Four dozen members of Congress urge Pentagon to end vaccine mandate for military

Forty-seven members of Congress are urging the Defense Secretary to “immediately revoke” the COVID-19 vaccine mandate.

Updated: September 16, 2022 - 12:20am

Forty-seven members of Congress are urging the Pentagon to “immediately revoke” the COVID-19 vaccine mandate issued last August for all service members, civilian personnel, and contractors.

The lawmakers also are asking to re-instate those who’ve already been discharged for noncompliance.

In a Sept. 15 letter to Defense Secretary Lloyd Austin, the lawmakers wrote “to express our grave concern over the effect of the Department of Defense’s COVID-19 vaccine mandate on the readiness of our Armed Forces, particularly the U.S. Army.

“As a result of your mandate, eight percent of the Army’s approximately 1 million soldiers face expulsion, Army recruiters cannot meet their FY22 target, and the Army has cut its projected FY23 end strength by 12,000 soldiers. As a major land war rages in Europe, our own military faces a self-imposed readiness crisis.”

The letter was co-led by Republican Reps. Mike Johnson of Louisiana, Chip Roy of Texas and Thomas Massie of Kentucky.

“The opaqueness of the Department continues to frustrate Members of Congress attempting to perform oversight of the Executive Branch,” they write, adding, “Our repeated inquiries remain unanswered.

“We are not the only ones frustrated. Thousands of these service members have been left in limbo while they wait for the adjudication of religious and medical exemptions. Some have waited for nearly a year to learn if they will be forcibly discharged for their sincerely held religious beliefs or medical concerns.”

They also asked if 75,000 soldiers are discharged how the Army will replace them since by the “very end of the fiscal year, the Army has only met 52% of its FY22 recruiting goal.”

They also point out serious problems with the Army’s existing recruitment strategy.

“Earlier this summer, the service began accepting enlistees without high school degrees or GEDs, offering $35,000 to any enlistee willing to go to basic training within 45 days, removing tattoo policies, and allowing soldiers to pick their first duty station,” they write. “We are not at war, but the Army is reducing basic standards and offering enlistment incentives greater than or equal to those during the height of the War on Terror – with poorer results.”

According to CDC data, over 40% of American men between the ages of 18 and 24 refuse to take the COVID-19 vaccine. That number is over 50% in the South, a region where more than half of all those enlisting in the U.S. military live.

Austin’s mandate, the members of Congress argue, automatically “disqualifies more than forty percent of the Army’s target demographic from service nationwide, and over half of the individuals in the most fertile recruiting grounds.”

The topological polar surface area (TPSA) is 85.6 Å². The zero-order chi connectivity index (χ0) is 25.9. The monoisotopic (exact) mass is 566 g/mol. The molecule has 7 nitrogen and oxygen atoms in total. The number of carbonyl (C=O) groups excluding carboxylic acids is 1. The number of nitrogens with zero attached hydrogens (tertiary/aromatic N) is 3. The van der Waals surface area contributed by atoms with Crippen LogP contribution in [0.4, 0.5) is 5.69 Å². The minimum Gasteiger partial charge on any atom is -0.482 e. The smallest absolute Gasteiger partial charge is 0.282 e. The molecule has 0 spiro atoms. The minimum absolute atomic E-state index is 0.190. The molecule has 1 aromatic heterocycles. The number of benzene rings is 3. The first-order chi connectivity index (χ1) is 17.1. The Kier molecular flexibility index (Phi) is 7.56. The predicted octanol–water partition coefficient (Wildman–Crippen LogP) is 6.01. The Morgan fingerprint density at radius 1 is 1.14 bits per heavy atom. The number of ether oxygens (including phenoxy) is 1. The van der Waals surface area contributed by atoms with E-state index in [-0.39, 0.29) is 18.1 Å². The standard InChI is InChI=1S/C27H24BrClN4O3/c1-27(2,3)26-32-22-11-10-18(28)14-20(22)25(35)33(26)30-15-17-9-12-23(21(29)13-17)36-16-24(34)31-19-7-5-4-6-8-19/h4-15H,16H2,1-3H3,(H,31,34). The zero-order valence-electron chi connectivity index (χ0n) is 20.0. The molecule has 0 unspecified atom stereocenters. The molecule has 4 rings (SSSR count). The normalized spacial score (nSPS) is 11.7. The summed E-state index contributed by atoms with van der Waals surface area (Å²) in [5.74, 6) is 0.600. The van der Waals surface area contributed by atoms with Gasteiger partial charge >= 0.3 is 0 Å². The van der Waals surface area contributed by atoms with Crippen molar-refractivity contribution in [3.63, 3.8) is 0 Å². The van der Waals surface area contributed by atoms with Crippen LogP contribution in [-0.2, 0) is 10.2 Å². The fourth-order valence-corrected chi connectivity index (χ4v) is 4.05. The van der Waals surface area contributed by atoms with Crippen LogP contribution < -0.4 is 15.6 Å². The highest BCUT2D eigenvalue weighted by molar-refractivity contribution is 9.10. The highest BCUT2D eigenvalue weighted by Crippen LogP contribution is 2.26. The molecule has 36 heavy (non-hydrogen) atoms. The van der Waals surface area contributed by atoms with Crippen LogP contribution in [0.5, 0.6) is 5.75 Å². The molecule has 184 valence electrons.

Austin maintains that the mandate is imperative for mission readiness and the department has steadfastly defended it in lawsuits filed against it. Those representing the branches of the military sued have argued federal district judges don’t have jurisdiction to rule on military cases, which they’ve lost. They fought against federal judges granting class action status, which they also lost in cases in which judges issued stinging rebukes of military policies.

The members of Congress argue, “increasing amounts of data raise legitimate questions” about the mandate. Service members under 40 without comorbidities have nearly no chance of dying from the coronavirus, they argue, and “study after study has shown that Covid vaccinations have negligible or even negative efficacy against the Omicron strains. We also know that natural immunity provides better protection against infection and death than existing Covid vaccines, yet the Department still refuses to recognize it in lieu of vaccination.”

The legislators also requested information from Austin about how many military members have been vaccinated, how many filed religious, medical and administrative exemption requests, and how many requests were granted. They also asked how much it will cost to recruit, train and find replacements for those facing expulsion.

They conclude, “The data is now clear. The Department of Defense’s Covid vaccine mandate is deleterious to readiness and the military’s ability to fight and win wars. The vaccine provides negligible benefit to the young, fit members of our Armed Forces, and the mandate’s imposition is clearly affecting the Department’s ability to sustain combat formations and recruit future talent. We urge you to immediately revoke your Covid-19 vaccine mandate for all service members, civilian personnel, and contractors and re-instate those who have already been discharged.”

Since August 24, 2021, the department “has unlawfully administered Emergency Use Authorized products as if they were fully licensed FDA approved products and military members have not been allowed to exercise their legal right to refuse them,” Liberty Counsel, which represents members of the U.S. military in lawsuits against the administration, argues.

It’s also reported examples of military members whose religious exemption requests have been denied and have faced “cruel and unusual punishment.”

Its founder and chairman Mat Staver said, “It is indisputable that for one year the military has forced the shots when they knew they were under the Emergency Use Authorization law and not FDA approved. Our military service members have been threatened and punished in violation of federal law. Every member of Congress should demand this COVID shot mandate end immediately.”

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